October 2007 Archives
Something strikes me as oddly interesting about the Internet2 Member Meeting. It is a bit of cognitive dissonance for me. I think it points to the core meaning of one of Kevin’s core themes: “Recognize and affirm that IT at Penn State is larger than ITS, and strengthen our relationships with campuses and colleges.” Let me explain.
When I talk to the people who are here from other schools, they are not exclusively, or even mostly “classical” IT people. Sure there are CIO’s here, but there are professors and researchers and administrators. Not even IT professors and researchers and administrators. They are from fields as diverse as art and music to psychology and medicine to mathematics, physics, and astronomy.
We have been accused of locking ourselves into silos. I will admit that I think of my job as IP data transport, and if that is not a silo, I do not know what is. On the other hand, I accept that IP data transport is only useful in that it somehow supports the mission of the university: teaching, research, service. That is all about the user.
If it’s all about the user — the professors, researchers, and administrators — why is it that when I come to these events, I only see other ITS employees from Penn State?
If “IT at Penn State is larger than ITS,” what good does it do for me to recognize that, if the people outside ITS — including IT staff, but also faculty, administrators, and students — do not share that recognition?
I suddenly see that core theme as simply a first step. Now that we recognize and affirm that IT at Penn State is larger than ITS, how do we take that next step. How do we strengthen relationships where none exist to begin with? How can I find the people at Penn State (outside ITS) who care about and would benefit from attendance or even presenting at an Internet2 meeting and how do I convince them that they do care and will benefit?
I’d be happy to hear your opinion in the comments to this entry.
My last session today was on Circuit Services. Many applications do not want to be bothered by (or bother) a routed network. “[P]rovisioning of 10G waves, provisioning of sub-rate circuits and access to the Dynamic Circuit Network and can be accessed and Layer 1 or Layer 2 depending on the service.”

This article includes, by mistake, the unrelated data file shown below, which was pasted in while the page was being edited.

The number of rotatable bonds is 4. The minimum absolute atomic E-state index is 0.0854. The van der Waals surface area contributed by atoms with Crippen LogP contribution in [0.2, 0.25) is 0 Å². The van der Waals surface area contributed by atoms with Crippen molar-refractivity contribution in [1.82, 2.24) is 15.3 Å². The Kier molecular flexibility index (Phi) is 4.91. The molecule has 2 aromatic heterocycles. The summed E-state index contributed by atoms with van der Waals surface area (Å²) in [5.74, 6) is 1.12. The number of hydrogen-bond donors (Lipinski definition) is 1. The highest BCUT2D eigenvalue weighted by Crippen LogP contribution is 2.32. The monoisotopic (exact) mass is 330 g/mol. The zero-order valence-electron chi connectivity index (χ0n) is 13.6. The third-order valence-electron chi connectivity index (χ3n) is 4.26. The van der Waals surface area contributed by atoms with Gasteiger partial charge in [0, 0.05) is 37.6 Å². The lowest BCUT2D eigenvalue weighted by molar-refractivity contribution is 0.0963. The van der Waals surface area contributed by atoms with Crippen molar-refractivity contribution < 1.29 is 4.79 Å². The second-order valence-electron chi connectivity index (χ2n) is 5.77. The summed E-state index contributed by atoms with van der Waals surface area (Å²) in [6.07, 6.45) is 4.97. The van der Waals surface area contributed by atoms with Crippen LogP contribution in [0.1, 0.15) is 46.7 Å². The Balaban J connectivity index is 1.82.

This afternoon I attended the Internet2 Network Status Update. Steve Cotter of Internet2 gave “an overview of the Internet2 Network and the services Internet2 has deployed to meet the networking needs of the regionals, the campuses and their researchers.”
Internet2 Network Map (PDF).
In partnership with Ciena, Infinera, Level 3 Communications, Juniper Networks and the Internet2 NOC at Indiana University, Internet2 has completed the final transition steps in the roll out of the new Internet2 Network, and the shutdown of the Abilene backbone.
This morning I attended a panel session on extending ethernet with optical networking. The panel included experts from Force10 Networks (Debbie Montano and John D’Ambrosia), ADVA Optical Networking (Per B. Hansen), and OpVista (Pavan Voruganti). The purpose of the panel was to discuss “significant current technical characteristics and future evolution of combined Ethernet and wave-division-multiplexed (WDM) architectures with regard to capacity, reach, flexibility and reliability.”
This area is interesting to us here at Penn State because we use long range optics for the Ethernet connection between Altoona and University Park as well as our connection to Pittsburgh. A combined Ethernet/WDM architecture might allow us to combine Altoona’s existing link with a disaster recovery network on the same fiber. Increased resiliency might allow us to rely more on our DWDM circuit for high reliability traffic we currently transport on our leased circuit from Level 3 Communications.
They are talking about 40 Gbps transport. When will we see 100 Gbps? It seems like a question of economics and the adoption curve, as well as engineering. Currrently only innovators are deploying 40 Gbps. However, preformance curves indicate that applications and networks will need 100 Gbps Ethernet before it is available. John is from the IEEE 802.3 Higher Speed Study Group. He says not to look for incorporation of jumbo frames in the 40/100 Gbps Ethernet standard. Also, there will not be 40 Gbps over SMF — only MMF and copper — since they are targeting it for the data center, not metropolitan or wide area applications. SMF will use 100 Gbps. IEEE 802.3ba will deliver 40 and 100 Gbps as a single addendum.
Now I get to find out what Collaboration Tools and Identity Management is all about. The session seems fairly popular. They are bringing in more chairs because it is standing room only. Max is here, as well.